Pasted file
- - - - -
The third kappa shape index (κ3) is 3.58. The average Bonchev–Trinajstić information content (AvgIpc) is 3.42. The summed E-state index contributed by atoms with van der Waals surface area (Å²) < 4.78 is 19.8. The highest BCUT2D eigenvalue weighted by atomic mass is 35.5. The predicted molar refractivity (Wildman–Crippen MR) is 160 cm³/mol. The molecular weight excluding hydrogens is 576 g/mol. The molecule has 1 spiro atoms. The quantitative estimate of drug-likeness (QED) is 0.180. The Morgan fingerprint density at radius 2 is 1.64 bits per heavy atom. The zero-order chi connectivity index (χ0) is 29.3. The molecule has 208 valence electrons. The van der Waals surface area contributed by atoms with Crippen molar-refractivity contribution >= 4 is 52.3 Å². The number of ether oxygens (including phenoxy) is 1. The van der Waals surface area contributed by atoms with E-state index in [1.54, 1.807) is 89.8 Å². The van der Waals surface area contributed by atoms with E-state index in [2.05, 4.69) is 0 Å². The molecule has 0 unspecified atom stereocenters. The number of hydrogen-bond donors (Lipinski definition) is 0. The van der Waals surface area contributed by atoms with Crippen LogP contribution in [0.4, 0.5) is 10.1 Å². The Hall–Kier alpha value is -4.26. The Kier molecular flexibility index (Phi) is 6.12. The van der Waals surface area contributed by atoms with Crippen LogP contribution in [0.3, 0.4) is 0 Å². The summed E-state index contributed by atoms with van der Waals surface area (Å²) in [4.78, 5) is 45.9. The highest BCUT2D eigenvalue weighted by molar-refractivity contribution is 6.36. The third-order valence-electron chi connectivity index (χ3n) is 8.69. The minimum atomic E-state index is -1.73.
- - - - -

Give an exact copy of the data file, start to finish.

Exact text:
The third kappa shape index (κ3) is 3.58. The average Bonchev–Trinajstić information content (AvgIpc) is 3.42. The summed E-state index contributed by atoms with van der Waals surface area (Å²) < 4.78 is 19.8. The highest BCUT2D eigenvalue weighted by atomic mass is 35.5. The predicted molar refractivity (Wildman–Crippen MR) is 160 cm³/mol. The molecular weight excluding hydrogens is 576 g/mol. The molecule has 1 spiro atoms. The quantitative estimate of drug-likeness (QED) is 0.180. The Morgan fingerprint density at radius 2 is 1.64 bits per heavy atom. The zero-order chi connectivity index (χ0) is 29.3. The molecule has 208 valence electrons. The van der Waals surface area contributed by atoms with Crippen molar-refractivity contribution >= 4 is 52.3 Å². The number of ether oxygens (including phenoxy) is 1. The van der Waals surface area contributed by atoms with E-state index in [1.54, 1.807) is 89.8 Å². The van der Waals surface area contributed by atoms with E-state index in [2.05, 4.69) is 0 Å². The molecule has 0 unspecified atom stereocenters. The number of hydrogen-bond donors (Lipinski definition) is 0. The van der Waals surface area contributed by atoms with Crippen LogP contribution in [0.4, 0.5) is 10.1 Å². The Hall–Kier alpha value is -4.26. The Kier molecular flexibility index (Phi) is 6.12. The van der Waals surface area contributed by atoms with Crippen LogP contribution in [0.3, 0.4) is 0 Å². The summed E-state index contributed by atoms with van der Waals surface area (Å²) in [4.78, 5) is 45.9. The highest BCUT2D eigenvalue weighted by molar-refractivity contribution is 6.36. The third-order valence-electron chi connectivity index (χ3n) is 8.69. The minimum atomic E-state index is -1.73.